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A moment estimator of, the coancestry coefficient for alleles within a population, was described by Weir & Cockerham in 1984 (100) and is still widely cited. The estimate is used by population geneticists to characterize population structure, by ecologists to estimate migration rates, by animal breeders to describe genetic variation, and by forensic(More)
Heritability allows a comparison of the relative importance of genes and environment to the variation of traits within and across populations. The concept of heritability and its definition as an estimable, dimensionless population parameter was introduced by Sewall Wright and Ronald Fisher nearly a century ago. Despite continuous misunderstandings and(More)
We estimate and partition genetic variation for height, body mass index (BMI), von Willebrand factor and QT interval (QTi) using 586,898 SNPs genotyped on 11,586 unrelated individuals. We estimate that ∼45%, ∼17%, ∼25% and ∼21% of the variance in height, BMI, von Willebrand factor and QTi, respectively, can be explained by all autosomal SNPs and a further(More)
Analysis of linkage disequilibrium D among restriction sites or bases in DNA sequences, arising from mutations in finite populations, depends on a knowledge of the variance-covariance structure of measures such as D2 between different pairs of sites. This requires evaluation of the eighth moments of gene frequencies among two, three, and four loci, and the(More)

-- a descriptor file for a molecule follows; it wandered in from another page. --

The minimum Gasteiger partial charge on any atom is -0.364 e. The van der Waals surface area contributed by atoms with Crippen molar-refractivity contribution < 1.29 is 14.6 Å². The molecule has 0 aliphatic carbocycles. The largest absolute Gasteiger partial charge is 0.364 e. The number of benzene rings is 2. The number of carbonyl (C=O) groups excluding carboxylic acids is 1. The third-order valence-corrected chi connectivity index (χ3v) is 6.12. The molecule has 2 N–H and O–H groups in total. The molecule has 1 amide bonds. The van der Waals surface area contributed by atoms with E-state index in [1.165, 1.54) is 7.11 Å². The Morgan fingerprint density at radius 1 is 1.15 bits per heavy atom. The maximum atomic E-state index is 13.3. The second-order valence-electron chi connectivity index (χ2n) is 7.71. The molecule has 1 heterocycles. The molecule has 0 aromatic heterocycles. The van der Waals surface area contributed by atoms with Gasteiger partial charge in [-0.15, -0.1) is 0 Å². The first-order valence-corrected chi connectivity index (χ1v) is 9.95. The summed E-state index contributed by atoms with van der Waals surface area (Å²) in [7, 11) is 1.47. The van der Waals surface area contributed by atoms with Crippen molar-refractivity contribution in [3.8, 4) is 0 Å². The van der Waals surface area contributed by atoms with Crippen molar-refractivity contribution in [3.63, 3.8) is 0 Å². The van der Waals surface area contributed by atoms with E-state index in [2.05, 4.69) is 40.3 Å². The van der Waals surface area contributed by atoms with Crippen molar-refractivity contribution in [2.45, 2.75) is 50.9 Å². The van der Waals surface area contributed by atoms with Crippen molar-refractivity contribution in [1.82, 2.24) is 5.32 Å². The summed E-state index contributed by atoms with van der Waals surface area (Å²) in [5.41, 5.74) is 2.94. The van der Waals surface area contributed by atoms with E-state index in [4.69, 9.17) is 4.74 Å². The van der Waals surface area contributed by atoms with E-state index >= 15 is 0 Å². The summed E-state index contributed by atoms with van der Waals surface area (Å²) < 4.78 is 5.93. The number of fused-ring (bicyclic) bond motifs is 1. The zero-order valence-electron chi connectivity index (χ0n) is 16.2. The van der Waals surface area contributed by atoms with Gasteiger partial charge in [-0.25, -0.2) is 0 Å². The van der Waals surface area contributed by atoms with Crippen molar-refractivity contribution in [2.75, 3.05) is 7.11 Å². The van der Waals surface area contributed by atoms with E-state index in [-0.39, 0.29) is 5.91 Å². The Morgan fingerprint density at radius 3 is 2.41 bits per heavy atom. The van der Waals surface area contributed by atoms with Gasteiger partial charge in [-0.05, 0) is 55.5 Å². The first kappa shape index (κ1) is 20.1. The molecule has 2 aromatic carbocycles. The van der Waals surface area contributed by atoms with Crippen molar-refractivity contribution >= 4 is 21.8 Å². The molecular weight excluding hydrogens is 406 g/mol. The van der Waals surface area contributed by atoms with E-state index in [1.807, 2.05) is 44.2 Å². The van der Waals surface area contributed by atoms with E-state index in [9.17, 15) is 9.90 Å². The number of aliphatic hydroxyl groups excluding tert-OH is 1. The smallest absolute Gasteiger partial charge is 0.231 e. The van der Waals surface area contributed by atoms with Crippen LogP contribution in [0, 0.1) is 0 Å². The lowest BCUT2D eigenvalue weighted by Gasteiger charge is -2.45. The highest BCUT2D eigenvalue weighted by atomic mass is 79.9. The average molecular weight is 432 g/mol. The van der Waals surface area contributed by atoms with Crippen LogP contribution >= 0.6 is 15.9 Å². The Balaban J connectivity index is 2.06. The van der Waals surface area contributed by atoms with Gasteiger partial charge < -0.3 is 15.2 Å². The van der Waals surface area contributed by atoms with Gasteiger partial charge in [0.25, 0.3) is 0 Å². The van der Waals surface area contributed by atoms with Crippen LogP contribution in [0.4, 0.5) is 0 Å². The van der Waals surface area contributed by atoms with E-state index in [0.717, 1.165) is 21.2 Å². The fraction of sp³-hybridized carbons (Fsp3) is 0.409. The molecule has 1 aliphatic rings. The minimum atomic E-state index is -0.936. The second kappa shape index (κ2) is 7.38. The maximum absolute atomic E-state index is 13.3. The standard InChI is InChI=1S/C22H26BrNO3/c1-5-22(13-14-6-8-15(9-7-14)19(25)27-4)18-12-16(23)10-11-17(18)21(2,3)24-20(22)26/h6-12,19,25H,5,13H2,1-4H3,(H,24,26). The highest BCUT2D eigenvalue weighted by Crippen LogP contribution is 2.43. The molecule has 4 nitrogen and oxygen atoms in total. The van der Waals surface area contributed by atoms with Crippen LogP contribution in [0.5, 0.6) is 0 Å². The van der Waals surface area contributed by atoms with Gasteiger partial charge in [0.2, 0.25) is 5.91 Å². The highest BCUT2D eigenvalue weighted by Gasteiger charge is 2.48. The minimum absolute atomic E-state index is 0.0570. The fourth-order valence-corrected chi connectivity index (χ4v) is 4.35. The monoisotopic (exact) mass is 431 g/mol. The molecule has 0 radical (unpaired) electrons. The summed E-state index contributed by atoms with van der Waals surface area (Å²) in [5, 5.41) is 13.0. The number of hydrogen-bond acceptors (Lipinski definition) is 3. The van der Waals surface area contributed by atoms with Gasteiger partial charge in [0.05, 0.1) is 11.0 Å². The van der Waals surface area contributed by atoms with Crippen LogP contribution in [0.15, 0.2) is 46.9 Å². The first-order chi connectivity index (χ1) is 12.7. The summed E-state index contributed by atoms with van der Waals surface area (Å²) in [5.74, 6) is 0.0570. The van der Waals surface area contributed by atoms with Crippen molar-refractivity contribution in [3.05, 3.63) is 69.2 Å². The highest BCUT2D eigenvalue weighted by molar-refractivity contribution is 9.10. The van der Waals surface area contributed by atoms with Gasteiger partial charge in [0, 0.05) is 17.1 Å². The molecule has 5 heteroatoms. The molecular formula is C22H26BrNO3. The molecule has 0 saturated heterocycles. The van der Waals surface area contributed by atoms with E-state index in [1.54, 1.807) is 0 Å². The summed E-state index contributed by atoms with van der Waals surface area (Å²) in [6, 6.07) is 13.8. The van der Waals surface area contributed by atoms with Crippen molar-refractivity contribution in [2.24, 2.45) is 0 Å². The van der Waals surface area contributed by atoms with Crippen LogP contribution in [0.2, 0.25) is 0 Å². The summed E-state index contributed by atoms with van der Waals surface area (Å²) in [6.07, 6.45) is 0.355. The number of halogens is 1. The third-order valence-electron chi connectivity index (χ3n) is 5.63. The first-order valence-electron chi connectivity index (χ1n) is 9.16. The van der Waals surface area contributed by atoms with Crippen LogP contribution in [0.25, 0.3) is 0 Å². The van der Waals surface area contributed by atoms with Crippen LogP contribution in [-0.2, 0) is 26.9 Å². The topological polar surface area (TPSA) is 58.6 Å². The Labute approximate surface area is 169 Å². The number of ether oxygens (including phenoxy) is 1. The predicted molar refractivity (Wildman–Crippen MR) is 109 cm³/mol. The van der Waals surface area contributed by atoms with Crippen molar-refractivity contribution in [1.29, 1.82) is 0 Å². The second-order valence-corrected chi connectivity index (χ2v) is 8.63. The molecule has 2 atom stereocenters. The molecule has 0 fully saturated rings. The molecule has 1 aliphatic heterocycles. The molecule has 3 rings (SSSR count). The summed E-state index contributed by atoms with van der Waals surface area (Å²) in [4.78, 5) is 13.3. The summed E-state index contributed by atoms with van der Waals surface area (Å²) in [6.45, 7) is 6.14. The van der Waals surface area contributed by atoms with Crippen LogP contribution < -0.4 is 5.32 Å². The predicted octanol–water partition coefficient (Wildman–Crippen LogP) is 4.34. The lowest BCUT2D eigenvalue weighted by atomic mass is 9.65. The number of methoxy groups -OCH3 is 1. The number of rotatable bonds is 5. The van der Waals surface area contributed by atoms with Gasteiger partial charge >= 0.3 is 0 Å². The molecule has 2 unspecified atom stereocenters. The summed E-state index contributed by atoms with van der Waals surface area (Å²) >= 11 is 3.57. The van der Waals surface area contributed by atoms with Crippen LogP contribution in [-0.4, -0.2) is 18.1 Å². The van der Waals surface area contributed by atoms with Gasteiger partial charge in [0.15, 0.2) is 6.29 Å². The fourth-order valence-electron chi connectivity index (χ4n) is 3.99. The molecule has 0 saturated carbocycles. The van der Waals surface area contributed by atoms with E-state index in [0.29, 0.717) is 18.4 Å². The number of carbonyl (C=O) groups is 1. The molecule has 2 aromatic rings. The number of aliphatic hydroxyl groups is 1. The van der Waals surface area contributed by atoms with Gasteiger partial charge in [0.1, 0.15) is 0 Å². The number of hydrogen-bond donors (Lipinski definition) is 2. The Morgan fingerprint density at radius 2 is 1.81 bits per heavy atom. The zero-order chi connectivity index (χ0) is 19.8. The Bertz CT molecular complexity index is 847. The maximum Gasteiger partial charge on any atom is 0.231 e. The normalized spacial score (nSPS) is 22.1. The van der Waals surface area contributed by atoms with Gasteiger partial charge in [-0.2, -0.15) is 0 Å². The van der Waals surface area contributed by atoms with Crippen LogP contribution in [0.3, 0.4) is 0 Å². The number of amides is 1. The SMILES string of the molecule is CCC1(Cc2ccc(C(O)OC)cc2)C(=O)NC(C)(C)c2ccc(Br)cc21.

The relative proportion of additive and non-additive variation for complex traits is important in evolutionary biology, medicine, and agriculture. We address a long-standing controversy and paradox about the contribution of non-additive genetic variation, namely that knowledge about biological pathways and gene networks imply that epistasis is important.(More)
Estimates of genetic population structure (F(ST)) were constructed from all autosomes in two large SNP data sets. The Perlegen data set contains genotypes on approximately 1 million SNPs segregating in all three samples of Americans of African, Asian, and European descent; and the Phase I HapMap data set contains genotypes on approximately 0.6 million SNPs(More)
The use of all available molecular markers in statistical models for prediction of quantitative traits has led to what could be termed a genomic-assisted selection paradigm in animal and plant breeding. This article provides a critical review of some theoretical and statistical concepts in the context of genomic-assisted genetic evaluation of animals and(More)
Although the expected relationship or proportion of genome shared by pairs of relatives can be obtained from their pedigrees, the actual quantities deviate as a consequence of Mendelian sampling and depend on the number of chromosomes and map length. Formulae have been published previously for the variance of actual relationship for a number of specific(More)
A general model is developed for predicting the genetic variance within populations and the rate of divergence of population mean phenotypes for quantitative traits under the joint operation of random sampling drift and mutation in the absence of selection. In addition to incorporating the dominance effects of mutant alleles, the model yields some insight(More)